Blackouts from wind, lightning vex utilities
By Eileen O’Grady
HOUSTON (Reuters) – Power outages that left more than 1.5
million customers without lights this week have fired up
criticism that U.S. utilities aren’t investing enough to
fortify electrical lines against wind, lightning and falling
Blackouts in the Midwest and the mid-Atlantic states left
neighborhoods without power just as a heat wave settled across
most of the country, giving the electricity industry a public
Utilities blamed violent storms packing hurricane-force
winds that snapped trees and downed power lines. But consumer
advocates said the outages point to deeper issues that give the
U.S. worse power problems than other developed countries like
England, France, and Japan.
“It’s a huge customer issue,” said Jim Owen, spokesman for
Edison Electric Institute, a Washington-based utility trade
group. “Utilities understand this is a priority.”
Some experts say U.S. power companies are cutting costs by
spending less money than many other countries to harden
infrastructure against Mother Nature.
“U.S. power prices are cheaper than in the rest of the
world, but we have lower reliability. It is a choice that we’ve
made,” said Jay Apt, executive director of the Electricity
Industry Center at Carnegie Mellon.
The U.S. power grid held up well to the strain of record
electric use against a nationwide heat wave this summer but saw
distribution lines falter in delivering power to individual
homes and businesses during the recent storms.
PECO, a unit of Exelon Corp., said it was hit by the worst
summer storm ever to cross its Pennsylvania territory. The
storm cut power to about 365,000 customers.
“It covered our service territory in less than two hours,
from west to east,” said spokesman Ted Caddell. “You can’t
fight Mother Nature, you can only deal with it afterward.”
Around Chicago, Commonwealth Edison, Exelon’s Chicago-based
unit, reported 110,000 customers without power on Tuesday after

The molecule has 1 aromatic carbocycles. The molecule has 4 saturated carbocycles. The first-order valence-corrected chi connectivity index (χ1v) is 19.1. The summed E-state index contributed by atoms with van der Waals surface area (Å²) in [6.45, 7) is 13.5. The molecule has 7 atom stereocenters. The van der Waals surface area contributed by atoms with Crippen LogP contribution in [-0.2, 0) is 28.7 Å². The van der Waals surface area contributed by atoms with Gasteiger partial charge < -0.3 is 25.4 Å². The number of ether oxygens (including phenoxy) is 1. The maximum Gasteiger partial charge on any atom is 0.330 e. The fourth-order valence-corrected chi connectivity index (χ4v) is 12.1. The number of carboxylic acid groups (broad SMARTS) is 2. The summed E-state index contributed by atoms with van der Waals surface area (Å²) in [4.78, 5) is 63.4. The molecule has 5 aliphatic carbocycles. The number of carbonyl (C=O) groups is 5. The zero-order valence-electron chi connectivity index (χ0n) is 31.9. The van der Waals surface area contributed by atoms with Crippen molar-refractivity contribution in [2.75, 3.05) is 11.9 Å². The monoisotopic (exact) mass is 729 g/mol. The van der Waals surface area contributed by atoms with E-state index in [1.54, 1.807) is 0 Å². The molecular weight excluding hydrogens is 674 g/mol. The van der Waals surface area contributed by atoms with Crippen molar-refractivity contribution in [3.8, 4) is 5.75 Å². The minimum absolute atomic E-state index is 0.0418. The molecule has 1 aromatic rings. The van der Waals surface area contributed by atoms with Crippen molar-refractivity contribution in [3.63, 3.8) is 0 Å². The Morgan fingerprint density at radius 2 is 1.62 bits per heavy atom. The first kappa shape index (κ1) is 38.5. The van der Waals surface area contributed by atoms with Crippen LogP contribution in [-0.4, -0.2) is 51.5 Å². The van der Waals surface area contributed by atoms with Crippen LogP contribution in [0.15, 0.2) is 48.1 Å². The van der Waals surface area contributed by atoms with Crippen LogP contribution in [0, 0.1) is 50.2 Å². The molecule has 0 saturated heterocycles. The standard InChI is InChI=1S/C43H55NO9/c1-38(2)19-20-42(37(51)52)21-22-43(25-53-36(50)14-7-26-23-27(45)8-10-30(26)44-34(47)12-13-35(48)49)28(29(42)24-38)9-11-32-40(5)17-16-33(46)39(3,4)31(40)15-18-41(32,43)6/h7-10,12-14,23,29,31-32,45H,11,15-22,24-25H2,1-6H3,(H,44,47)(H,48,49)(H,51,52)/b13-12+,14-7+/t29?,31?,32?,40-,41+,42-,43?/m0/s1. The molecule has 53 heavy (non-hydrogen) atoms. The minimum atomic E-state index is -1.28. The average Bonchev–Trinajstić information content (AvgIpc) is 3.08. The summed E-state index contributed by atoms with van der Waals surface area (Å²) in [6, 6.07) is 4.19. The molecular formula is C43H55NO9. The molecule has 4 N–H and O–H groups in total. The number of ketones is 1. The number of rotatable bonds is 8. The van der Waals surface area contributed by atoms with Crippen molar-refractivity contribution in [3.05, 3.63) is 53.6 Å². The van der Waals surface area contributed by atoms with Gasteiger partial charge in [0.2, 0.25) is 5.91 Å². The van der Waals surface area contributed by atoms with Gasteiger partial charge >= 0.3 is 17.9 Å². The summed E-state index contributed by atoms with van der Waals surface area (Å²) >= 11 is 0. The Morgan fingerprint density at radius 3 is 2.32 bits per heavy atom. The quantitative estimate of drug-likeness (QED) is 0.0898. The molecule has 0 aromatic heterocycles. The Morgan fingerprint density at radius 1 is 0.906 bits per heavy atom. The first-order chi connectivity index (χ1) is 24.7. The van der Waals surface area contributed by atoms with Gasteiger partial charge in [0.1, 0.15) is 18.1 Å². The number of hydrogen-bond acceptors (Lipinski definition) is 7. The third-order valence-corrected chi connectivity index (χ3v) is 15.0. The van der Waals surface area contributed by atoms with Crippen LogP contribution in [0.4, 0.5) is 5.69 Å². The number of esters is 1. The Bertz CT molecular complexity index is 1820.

storms pushed through.
David Kolata, an Illinois consumer advocate, said he wants
Illinois regulators to investigate the number of outages which
he said seemed excessive based on that storm’s severity
compared to more powerful ones that later hit Missouri.
TRIMMING TREES OR COSTS?
Utilities spend millions each year to trim trees away from
power lines, add circuit ties which allow neighborhoods to
receive power from different substations, and upgrade
transformers and conductors.
But increased spending won’t always reduce outages, said
Gautam Mukherjee, a director of Cambridge Energy Research
Associates in Boston. “It’s a sophisticated system, but a gust
of wind can knock it out,” he said.
According to Apt, Americans on average lose about 214
minutes of power per year compared with 70 minutes in the
United Kingdom, 53 minutes in France and six minutes in Japan.
“Countries like Japan invest a great deal more into the
infrastructure, harder utility poles and towers,” Apt said.
“But the cost of power is twice as high.”
Burying power lines is the best option to avoid storm
damage but is extremely expensive and vulnerable to problems
such as water intrusion and overheating, Mukherjee said.
An EEI study completed this month showed the cost of
underground lines can be $1 million per mile, or 10 times that
of above-ground lines, and their outages last longer.
Even so, EEI said about half the capital spent by utilities
on new power lines in the past 13 years has gone for
underground lines, especially in densely populated areas.
Deregulation of the power industry has had no impact on
distribution operations, said EEI’s Owen, a service that
remains regulated at the state level.
“Regulators are eager to do what they can to reinforce the
distribution system, but they have to be in a position to pass
the costs along to customers. There’s no free lunch,” he said.